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Levi Johnston's attorney disputes Bristol Palin's virginity claims

Craig Medred

Did Levi Johnston steal Bristol Palin's virginity?

Johnston's attorney, Rex Butler, says absolutely not.  

This week, Bristol, the oldest daughter of former Alaska Gov. Sarah Palin, this week released a HarperCollins memoir titled "Not Afraid of Life: My Journey So Far." Bristol claims she drank so many wine coolers on the night in question that she has no recollection of events, and that she woke the next morning with "something obviously askew'' only to be told by a girlfriend that "you definitely had sex with Levi."

Butler disagreed with the part of the story that has Bristol so drunk she didn't know what was happening.

"That's obviously not true," he said.

Several websites have already raised the question of whether Johnston raped Bristol.

Alaska laws says that "an offender commits the crime of sexual assault in the first degree if...the offender engages in sexual penetration with a person who the offender knows is unaware that a sexual act is being committed."

Sexual assault in the first degree is what is commonly known as rape.

Bristol's book clearly paints her as being "unaware that a sexual act" was being committed on the night she lost her virginity.

As she tells the story, the last thing she remembers is sitting by a campfire laughing with friends after consuming a lot of wine coolers. The next thing she remembers is waking up in a tent with Levi's empty sleeping bag next to hers and the sound of friends "outside the tent laughing,'' according to the book. She then texts a female friend, who comes to Bristol's tent to inform her she is no longer a virgin.

Butler, one of Alaska's better known criminal attorneys, admitted that if true the story sounds a lot like rape, but he said the story isn't true. And he seemed a little perplexed that Bristol, who had a child with Johnston, would be telling it.

"That's not a good thing for her son to digest on down the road," Butler said.

What Bristol's mother, Sarah, thinks of all this is unclear. So far she has only Tweeted, as is her style. Sarah's Twitter message said this:

"Bristol's Book: Shocking; Refreshing; Honest; INSPIRING! Perfect. Plus 'Not Afraid of Life' gives insight into how media can drive false narrative. Spot on! (& she's courageous to write what she wrote, warning about decisions/consequences in encouraging way, esp for teens!)"

It is unclear as what "shocking" references, or whether Sarah thinks Bristol's suggestion that losing ones virginity while being passed out drunk (or at least so drunk you've forgotten the evening) is part of a "warning about decisions/consequences in encouraging way, esp. for teens!"

Butler said that although Bristol lied about her sexual encounter with Levi, he doubts his client has much legal recourse. Johnston, who was injected into the Palin whirlwind after Sara decided to run for vice-president, is now a public figure, Butler said. As such, he couldn't win a defamation suit unless he could prove his ex-girlfriend's statements are malicious.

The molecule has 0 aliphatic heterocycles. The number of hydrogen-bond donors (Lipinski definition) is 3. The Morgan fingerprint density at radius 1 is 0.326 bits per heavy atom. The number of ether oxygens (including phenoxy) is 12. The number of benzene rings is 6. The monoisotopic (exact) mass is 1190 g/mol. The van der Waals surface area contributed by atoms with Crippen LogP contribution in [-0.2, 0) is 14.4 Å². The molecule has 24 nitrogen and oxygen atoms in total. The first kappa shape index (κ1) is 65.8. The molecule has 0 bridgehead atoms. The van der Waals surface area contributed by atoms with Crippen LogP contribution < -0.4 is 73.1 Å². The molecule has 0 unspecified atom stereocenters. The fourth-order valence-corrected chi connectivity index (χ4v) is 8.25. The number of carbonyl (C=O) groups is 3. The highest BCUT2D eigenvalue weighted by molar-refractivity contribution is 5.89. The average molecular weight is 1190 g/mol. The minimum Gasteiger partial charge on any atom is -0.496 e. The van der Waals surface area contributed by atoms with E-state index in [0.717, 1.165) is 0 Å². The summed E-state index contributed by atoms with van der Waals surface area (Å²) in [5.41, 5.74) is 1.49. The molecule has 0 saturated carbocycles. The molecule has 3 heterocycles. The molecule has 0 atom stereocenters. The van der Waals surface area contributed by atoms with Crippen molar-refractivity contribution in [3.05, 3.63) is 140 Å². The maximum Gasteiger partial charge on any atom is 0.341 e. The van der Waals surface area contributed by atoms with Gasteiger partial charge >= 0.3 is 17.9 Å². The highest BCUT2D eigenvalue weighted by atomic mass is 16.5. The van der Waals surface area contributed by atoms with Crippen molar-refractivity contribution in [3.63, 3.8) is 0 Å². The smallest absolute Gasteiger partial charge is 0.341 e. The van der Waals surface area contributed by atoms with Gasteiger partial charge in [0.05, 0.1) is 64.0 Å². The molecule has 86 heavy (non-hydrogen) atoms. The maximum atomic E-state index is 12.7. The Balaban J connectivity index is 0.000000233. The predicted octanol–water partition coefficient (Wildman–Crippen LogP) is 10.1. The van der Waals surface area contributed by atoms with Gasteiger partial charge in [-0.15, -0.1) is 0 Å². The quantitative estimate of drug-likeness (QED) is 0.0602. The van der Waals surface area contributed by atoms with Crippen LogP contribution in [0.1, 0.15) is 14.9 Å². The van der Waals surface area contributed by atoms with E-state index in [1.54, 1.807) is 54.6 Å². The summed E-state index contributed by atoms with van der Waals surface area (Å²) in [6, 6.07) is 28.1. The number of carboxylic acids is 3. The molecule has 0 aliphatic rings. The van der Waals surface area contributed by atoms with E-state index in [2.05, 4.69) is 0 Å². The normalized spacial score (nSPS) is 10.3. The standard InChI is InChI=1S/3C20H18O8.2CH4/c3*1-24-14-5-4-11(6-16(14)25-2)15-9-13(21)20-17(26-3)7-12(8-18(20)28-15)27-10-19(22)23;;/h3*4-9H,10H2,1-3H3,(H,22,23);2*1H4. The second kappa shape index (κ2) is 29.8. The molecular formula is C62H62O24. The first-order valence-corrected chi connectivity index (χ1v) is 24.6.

"I don't think anyone would buy that,'' Butler said. The legal bar there is a high one. To prove Bristol's statement malicious, Butler would have to demonstrate she is telling a story she knows to be false. All Bristol would need to demonstrate is that she is telling a story that is true to the best of her recollection.

On the other, if her story is documentable  -- if there are witnesses who can support the story as her book indicates -- Johnston could find himself the subject of a rape investigation. Alaska Gov. Sean Parnell, Palin's successor, has been a staunch advocate of a state crackdown on men who take advantage of women who are incapacitated. He this year advocated, according to the governor's website, that sentences for sex offenses be increased when there were "'aggravating factors,” including the defendant's knowledge that the victim had consumed drugs or alcohol, or a previous dating relationship with the victim."

The story Bristol is now telling about the loss of her virginity has never been told before. In previous interviews, she has at least hinted that she might have been a willing sexual partner, saying that abstinence from sex is "not realistic at all" for teenagers.

Bristol's premarital, teenage sex first became news during Sarah's run for vice-president alongside Arizona's John McCain. The McCain-Palin campaign at the time disclosed Bristol's pregnancy and portrayed her and Levi as two teenagers in love who were making plans to get married. Levi told the Associated Press that he and Bristol had been planning on getting married for a long time.

There was even talk of a possible White House wedding, but things did not go so well and by 2009, Levi and Bristol had split.

A year later, however, they announced in US Magazine that they once again planned to get married. This time over the objections of Sarah and her husband, Todd.

But that second engagement went bust, too. Since then, they have been on unfriendly terms. Levi is now writing his own book.

Contact Craig Medred at craig(at)alaskadispatch.com